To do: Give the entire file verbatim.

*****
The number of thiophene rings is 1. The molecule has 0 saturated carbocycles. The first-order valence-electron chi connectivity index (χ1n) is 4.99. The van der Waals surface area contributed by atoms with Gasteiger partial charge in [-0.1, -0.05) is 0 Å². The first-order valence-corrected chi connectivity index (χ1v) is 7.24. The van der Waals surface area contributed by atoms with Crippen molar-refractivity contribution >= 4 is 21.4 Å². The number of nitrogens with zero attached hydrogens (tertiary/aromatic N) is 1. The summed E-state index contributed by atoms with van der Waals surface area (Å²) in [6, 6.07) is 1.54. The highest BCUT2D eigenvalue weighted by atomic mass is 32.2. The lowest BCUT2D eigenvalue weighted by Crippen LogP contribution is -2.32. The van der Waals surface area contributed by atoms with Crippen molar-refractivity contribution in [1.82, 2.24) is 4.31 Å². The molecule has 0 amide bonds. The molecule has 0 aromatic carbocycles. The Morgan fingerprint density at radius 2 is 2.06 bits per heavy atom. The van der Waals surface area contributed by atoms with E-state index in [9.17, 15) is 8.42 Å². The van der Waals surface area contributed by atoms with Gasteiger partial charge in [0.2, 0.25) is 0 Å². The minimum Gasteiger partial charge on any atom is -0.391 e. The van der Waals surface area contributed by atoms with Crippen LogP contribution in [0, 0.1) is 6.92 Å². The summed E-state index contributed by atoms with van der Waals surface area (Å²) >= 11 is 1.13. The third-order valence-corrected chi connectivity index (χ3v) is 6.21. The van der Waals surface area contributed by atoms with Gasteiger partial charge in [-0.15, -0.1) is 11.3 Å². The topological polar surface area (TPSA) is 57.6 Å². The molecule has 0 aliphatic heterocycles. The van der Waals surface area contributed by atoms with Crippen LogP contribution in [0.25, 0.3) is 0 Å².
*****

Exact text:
The number of thiophene rings is 1. The molecule has 0 saturated carbocycles. The first-order valence-electron chi connectivity index (χ1n) is 4.99. The van der Waals surface area contributed by atoms with Gasteiger partial charge in [-0.1, -0.05) is 0 Å². The first-order valence-corrected chi connectivity index (χ1v) is 7.24. The van der Waals surface area contributed by atoms with Crippen molar-refractivity contribution >= 4 is 21.4 Å². The number of nitrogens with zero attached hydrogens (tertiary/aromatic N) is 1. The summed E-state index contributed by atoms with van der Waals surface area (Å²) in [6, 6.07) is 1.54. The highest BCUT2D eigenvalue weighted by atomic mass is 32.2. The lowest BCUT2D eigenvalue weighted by Crippen LogP contribution is -2.32. The van der Waals surface area contributed by atoms with Crippen molar-refractivity contribution in [1.82, 2.24) is 4.31 Å². The molecule has 0 amide bonds. The molecule has 0 aromatic carbocycles. The Morgan fingerprint density at radius 2 is 2.06 bits per heavy atom. The van der Waals surface area contributed by atoms with E-state index in [9.17, 15) is 8.42 Å². The van der Waals surface area contributed by atoms with Gasteiger partial charge in [0.2, 0.25) is 0 Å². The minimum Gasteiger partial charge on any atom is -0.391 e. The van der Waals surface area contributed by atoms with Crippen LogP contribution in [0, 0.1) is 6.92 Å². The summed E-state index contributed by atoms with van der Waals surface area (Å²) >= 11 is 1.13. The third-order valence-corrected chi connectivity index (χ3v) is 6.21. The van der Waals surface area contributed by atoms with Gasteiger partial charge in [-0.15, -0.1) is 11.3 Å². The topological polar surface area (TPSA) is 57.6 Å². The molecule has 0 aliphatic heterocycles. The van der Waals surface area contributed by atoms with Crippen LogP contribution in [0.25, 0.3) is 0 Å².